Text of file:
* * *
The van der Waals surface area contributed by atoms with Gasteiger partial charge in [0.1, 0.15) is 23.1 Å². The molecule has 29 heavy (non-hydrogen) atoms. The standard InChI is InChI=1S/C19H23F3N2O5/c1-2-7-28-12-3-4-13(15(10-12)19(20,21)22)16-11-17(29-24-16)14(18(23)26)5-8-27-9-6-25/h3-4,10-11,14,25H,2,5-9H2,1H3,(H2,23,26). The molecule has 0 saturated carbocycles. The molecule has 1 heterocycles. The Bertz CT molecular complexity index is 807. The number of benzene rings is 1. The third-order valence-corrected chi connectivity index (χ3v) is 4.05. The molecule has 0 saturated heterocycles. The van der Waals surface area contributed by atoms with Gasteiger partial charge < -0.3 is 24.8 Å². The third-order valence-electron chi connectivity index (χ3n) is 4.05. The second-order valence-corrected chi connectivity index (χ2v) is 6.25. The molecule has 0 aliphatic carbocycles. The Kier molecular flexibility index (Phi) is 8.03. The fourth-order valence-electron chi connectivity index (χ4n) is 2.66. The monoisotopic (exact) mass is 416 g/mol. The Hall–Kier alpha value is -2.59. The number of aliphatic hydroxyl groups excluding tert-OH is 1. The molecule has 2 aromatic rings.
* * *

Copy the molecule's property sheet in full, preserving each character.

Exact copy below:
The van der Waals surface area contributed by atoms with Gasteiger partial charge in [0.1, 0.15) is 23.1 Å². The molecule has 29 heavy (non-hydrogen) atoms. The standard InChI is InChI=1S/C19H23F3N2O5/c1-2-7-28-12-3-4-13(15(10-12)19(20,21)22)16-11-17(29-24-16)14(18(23)26)5-8-27-9-6-25/h3-4,10-11,14,25H,2,5-9H2,1H3,(H2,23,26). The molecule has 0 saturated carbocycles. The molecule has 1 heterocycles. The Bertz CT molecular complexity index is 807. The number of benzene rings is 1. The third-order valence-corrected chi connectivity index (χ3v) is 4.05. The molecule has 0 saturated heterocycles. The van der Waals surface area contributed by atoms with Gasteiger partial charge < -0.3 is 24.8 Å². The third-order valence-electron chi connectivity index (χ3n) is 4.05. The second-order valence-corrected chi connectivity index (χ2v) is 6.25. The molecule has 0 aliphatic carbocycles. The Kier molecular flexibility index (Phi) is 8.03. The fourth-order valence-electron chi connectivity index (χ4n) is 2.66. The monoisotopic (exact) mass is 416 g/mol. The Hall–Kier alpha value is -2.59. The number of aliphatic hydroxyl groups excluding tert-OH is 1. The molecule has 2 aromatic rings.